February 4, 2015 / 10:09 AM / 3 years ago

Australia's leader loses key support as he fights to keep job

Tony Abbott, Prime Minister of Australia, addresses the 69th United Nations General Assembly at the U.N. headquarters in New York September 25, 2014.Lucas Jackson

SYDNEY (Reuters) - Embattled Australian Prime Minister Tony Abbott on Wednesday lost the unconditional support of a key political ally, renewing speculation he could be pushed out by his own party.

Abbott has faced criticism over policies ranging from his handling of the economy to the award of an Australian knighthood to Queen Elizabeth's husband, Prince Philip.

Senator Arthur Sinodinos, a chief adviser to Abbott's mentor, former prime minister John Howard, told Sky News television the speculation was "not just media hype" and needed to be addressed.

"My support for him has been based on his performance, his courage, his capacity to make the right calls for the country in opposition and in government," Sinodinos said. "But that support ongoing is not unconditional."

Sinodinos is widely considered one of the savviest political operators in Abbott's team, capable of reining in renegade party members. A hiatus he took from politics was partially blamed for Howard being voted out in 2007.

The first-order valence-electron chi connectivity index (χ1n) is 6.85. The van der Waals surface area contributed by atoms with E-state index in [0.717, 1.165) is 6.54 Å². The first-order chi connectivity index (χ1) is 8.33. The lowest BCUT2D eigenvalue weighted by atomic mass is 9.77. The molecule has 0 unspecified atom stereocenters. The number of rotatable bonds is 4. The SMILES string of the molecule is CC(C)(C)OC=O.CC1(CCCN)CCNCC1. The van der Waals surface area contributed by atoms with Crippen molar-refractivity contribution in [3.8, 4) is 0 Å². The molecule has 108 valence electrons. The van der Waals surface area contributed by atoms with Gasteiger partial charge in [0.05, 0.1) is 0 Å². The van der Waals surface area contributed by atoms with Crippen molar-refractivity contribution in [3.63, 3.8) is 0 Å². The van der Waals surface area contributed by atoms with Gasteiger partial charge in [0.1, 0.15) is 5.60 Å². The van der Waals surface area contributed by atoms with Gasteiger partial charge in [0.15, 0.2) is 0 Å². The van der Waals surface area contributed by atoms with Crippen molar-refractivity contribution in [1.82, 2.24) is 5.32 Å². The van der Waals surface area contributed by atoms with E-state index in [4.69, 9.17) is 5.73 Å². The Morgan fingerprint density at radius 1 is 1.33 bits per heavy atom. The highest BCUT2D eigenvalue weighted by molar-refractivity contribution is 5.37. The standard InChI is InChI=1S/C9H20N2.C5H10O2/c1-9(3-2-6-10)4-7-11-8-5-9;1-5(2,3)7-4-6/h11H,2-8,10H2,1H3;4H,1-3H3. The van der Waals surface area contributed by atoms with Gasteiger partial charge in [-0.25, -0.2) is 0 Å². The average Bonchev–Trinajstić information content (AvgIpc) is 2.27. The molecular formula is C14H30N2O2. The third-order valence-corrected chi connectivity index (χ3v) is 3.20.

Some parliamentarians in Abbott's Australian Liberal Party want to vote on his removal as early as Feb 10, at the next scheduled party meeting.

Abbott has dismissed talk of a challenge as having been drummed up by a few malcontents within his party and the media.

Sinodinos' comments follow a call by another member of parliament, Dennis Jensen, to put Abbott's leadership to a vote.

Allies have spoken out in support of Abbott and it is unlikely enough detractors now exist to oust him.

The minister of communications, Malcom Turnbull, has denied media reports he was canvassing other party members on their positions should he seek to replace Abbott.

Foreign Minister Julie Bishop, who had told the cabinet she would not challenge Abbott, declined on Wednesday to rule out standing for prime minister if the job became vacant.

Removing Abbott would need support from more than 51 of the 102 members of the federal Liberal party, to force a party room vote.

To assuage critics, Abbott has agreed to abandon some of his most controversial and divisive plans, including additional general services taxes and a paid parental leave program.

He also retracted the prime minister's power to appoint knights and dames after a storm of controversy when he knighted Prince Philip.

"I accept that I probably overdid it on awards ... I have listened, I have learned, I have acted, and those particular captain's picks which people have found difficult have been reversed," Abbott told reporters.

A staunch monarchist with a strong allegiance to Britain, Abbott has rankled indigenous Australians by claiming Australia was "unsettled" before the British arrived.

Editing by Clarence Fernandez

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